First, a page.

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For some reason, in art we mostly see white ruffs, but in the 16th and 17th century starch (then a new invention) was available in other colors as well, as we can see in this Elizabethan portrait, in which a young woman in wearing a yellow ruff (and matching cuffs). In fact, this woman is so elaborately dressed that she was long thought to be Queen Elizabeth as a princess. This does not seem possible, however, as Queen Elizabeth was Queen and in her 30s by the time it was made.

Instead, it seems to be a wedding portrait of some aristocratic young lady: red was a typical color for a wedding dress in the 16th century, and bay leaves (which she wears in her hair next to her cap) played a role in wedding ceremonies. Her clothes could hardly be more elegant, in any case. We find her sleeves (still a separate garment at that time) particularly stunning, with their zigzag embroidered meanders and the most ‘slashing’ (holes through which the wearers undergarments were visible, to show their dazzling cleanliness) we have ever seen. Want to know more about the fabulous fashions of history? Take the Fashion and Beauty tour!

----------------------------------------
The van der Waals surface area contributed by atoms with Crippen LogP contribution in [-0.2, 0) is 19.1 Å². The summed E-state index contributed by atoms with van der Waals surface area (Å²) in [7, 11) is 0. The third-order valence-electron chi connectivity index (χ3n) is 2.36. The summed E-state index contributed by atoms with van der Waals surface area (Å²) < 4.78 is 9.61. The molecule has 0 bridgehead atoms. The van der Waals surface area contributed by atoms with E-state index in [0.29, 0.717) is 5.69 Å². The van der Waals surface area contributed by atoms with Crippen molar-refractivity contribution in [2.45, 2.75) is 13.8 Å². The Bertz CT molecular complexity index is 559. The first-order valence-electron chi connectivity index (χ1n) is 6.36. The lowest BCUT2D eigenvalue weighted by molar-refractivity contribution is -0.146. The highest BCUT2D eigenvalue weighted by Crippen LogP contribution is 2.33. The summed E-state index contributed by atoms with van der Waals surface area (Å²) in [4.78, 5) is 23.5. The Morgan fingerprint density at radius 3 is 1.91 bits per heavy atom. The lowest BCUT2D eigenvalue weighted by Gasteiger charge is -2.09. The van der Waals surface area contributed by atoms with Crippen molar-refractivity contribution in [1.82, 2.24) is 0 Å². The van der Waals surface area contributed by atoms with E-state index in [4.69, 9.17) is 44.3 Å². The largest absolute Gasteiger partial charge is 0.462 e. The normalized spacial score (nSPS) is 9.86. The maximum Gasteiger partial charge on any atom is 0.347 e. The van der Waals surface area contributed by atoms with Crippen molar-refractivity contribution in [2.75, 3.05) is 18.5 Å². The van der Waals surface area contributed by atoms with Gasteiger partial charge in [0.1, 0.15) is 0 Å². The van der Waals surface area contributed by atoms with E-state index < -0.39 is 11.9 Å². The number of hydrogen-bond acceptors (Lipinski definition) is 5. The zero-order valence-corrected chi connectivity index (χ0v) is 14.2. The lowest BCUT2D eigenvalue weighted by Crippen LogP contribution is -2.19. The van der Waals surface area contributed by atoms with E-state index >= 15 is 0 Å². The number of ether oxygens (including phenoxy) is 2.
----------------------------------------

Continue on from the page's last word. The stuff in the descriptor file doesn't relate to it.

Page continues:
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art history beauty standards fashion fashion history Metropolitan Museum

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